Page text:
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Health Promotion Cycle

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In my last lecture, I gave a brief overview of some of the elements of health promotion. What I wanted to do now is continue the exploration of the health promotion cycle with some specific commentary around planning. And really, planning is about making sure you’ve done your homework. There are many different models you could use in the planning phase and I’ve just presented two. One of which is a model which I wrote many many years ago. And this model came out of practice. It came out of observing what people were doing when they were doing health promotion, and the steps they had to go through to sometimes get support for their programs.
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It’s a very simple model called PABCAR and it asks a number of very simple questions. It asks,” Is there a problem? “. And then asks, “Is it amenable to change?”. And if so, “Are the benefits from that change greater than the costs?”. It asks aspects around acceptance for the change and then it makes recommendations for action. So, the model actually contains elements around cultural appropriateness, equity, that are really important when we think about the strategies and methods that we might be choosing to do. It asks about their acceptability and all within the context of the problem. Now, this is rather an imposing diagram.
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But what it does is it just asks you to think about some of the ways that you might know there’s a problem. And then think about the range of options you have to deal with them and the appropriateness of each of those. In particular, it’s about understanding the nature of the problem. Not just from an academic sense, not just from an epidemiological sense, not just from a clinical sense. Though all of those things may be important. But if you’re really going to do health promotion, and if you’re really going to hold true to the aspects of the Ottawa Charter, then it’s absolutely important that you understand the problem from the perception of those that are facing it.
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So at the very beginning, you should understand to be able to articulate the problem from the perception of those that are experiencing it. That means you need to go out and talk to people, spend time with people, observe people, not just look at a data set.
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Everything else then flows quite logically. The model asks you to think about your range of options and for each of those you would assess whether or not they’re the most appropriate thing to be doing. Ideally, if you’re following a participatory approach, you would actually be checking on those strategies with those that are most effective. So with the emphasis about trying to understand the problem, you can sometimes get interesting results. A little while ago, I was presented with a community group or a group of schools that were saying, “Our children are not walking to school.”. This is a problem. They’re not participating in enough physical activity. This is a problem. And indeed it may be.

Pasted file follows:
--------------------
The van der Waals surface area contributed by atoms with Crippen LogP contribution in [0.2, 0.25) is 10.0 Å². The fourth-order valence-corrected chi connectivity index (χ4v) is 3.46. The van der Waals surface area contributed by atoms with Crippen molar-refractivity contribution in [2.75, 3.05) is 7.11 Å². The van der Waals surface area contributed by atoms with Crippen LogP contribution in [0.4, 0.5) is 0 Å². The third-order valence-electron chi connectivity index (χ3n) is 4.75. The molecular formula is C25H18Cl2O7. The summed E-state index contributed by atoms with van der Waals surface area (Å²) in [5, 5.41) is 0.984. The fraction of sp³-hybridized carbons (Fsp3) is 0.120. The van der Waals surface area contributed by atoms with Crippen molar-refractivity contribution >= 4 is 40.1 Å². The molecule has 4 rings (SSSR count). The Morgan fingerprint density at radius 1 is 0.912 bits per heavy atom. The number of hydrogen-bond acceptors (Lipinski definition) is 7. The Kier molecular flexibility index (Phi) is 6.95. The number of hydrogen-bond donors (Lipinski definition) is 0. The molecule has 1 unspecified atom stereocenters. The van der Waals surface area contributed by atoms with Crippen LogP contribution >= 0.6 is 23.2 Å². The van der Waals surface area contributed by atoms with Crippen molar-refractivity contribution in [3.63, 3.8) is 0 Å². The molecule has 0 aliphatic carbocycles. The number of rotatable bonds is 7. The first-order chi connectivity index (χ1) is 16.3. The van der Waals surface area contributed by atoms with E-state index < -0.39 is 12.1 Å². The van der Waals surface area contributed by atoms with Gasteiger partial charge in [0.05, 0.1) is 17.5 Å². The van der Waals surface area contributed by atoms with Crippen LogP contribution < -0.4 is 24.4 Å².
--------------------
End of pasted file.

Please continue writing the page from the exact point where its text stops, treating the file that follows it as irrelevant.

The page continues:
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But I thought it would be worth investigating, “Why are children not walking to school?”. And this is the image of one of those children. Here is the boy who is carrying his backpack and also his computer bag. He has to carry this load every day. But on some days, he also has to carry his sports bag, and that’s the one in front. And then, on yet other days, he also has to carry his music equipment.
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This boy looks like a group of bags with a couple of legs coming out from underneath. It is small wonder when a child has to carry this much luggage just to get to school that they don’t want to walk to school. It’s by understanding that we stopped from going down an intervention of trying to educate children to walk to school to understanding an actual fact, this was an issue about how much they had to carry, not an issue about being lazy or not wanting to walk to school.

Dr. Bruce will continue the exploration of the health promotion cycle with some specific commentary around planning. He will introduce a simple model, PABCAR, first. This model requires the practitioners to answer five questions:

  • What is the problem and is it significant?  
  • Is it amenable to change?  
  • Are the intervention benefits greater than costs?  
  • Is there acceptance for the interventions?  
  • What actions are recommended?

He will use an example of “Why are children not walking to school?” with this model.

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Capacity Building: Core Competencies for Health Promotion

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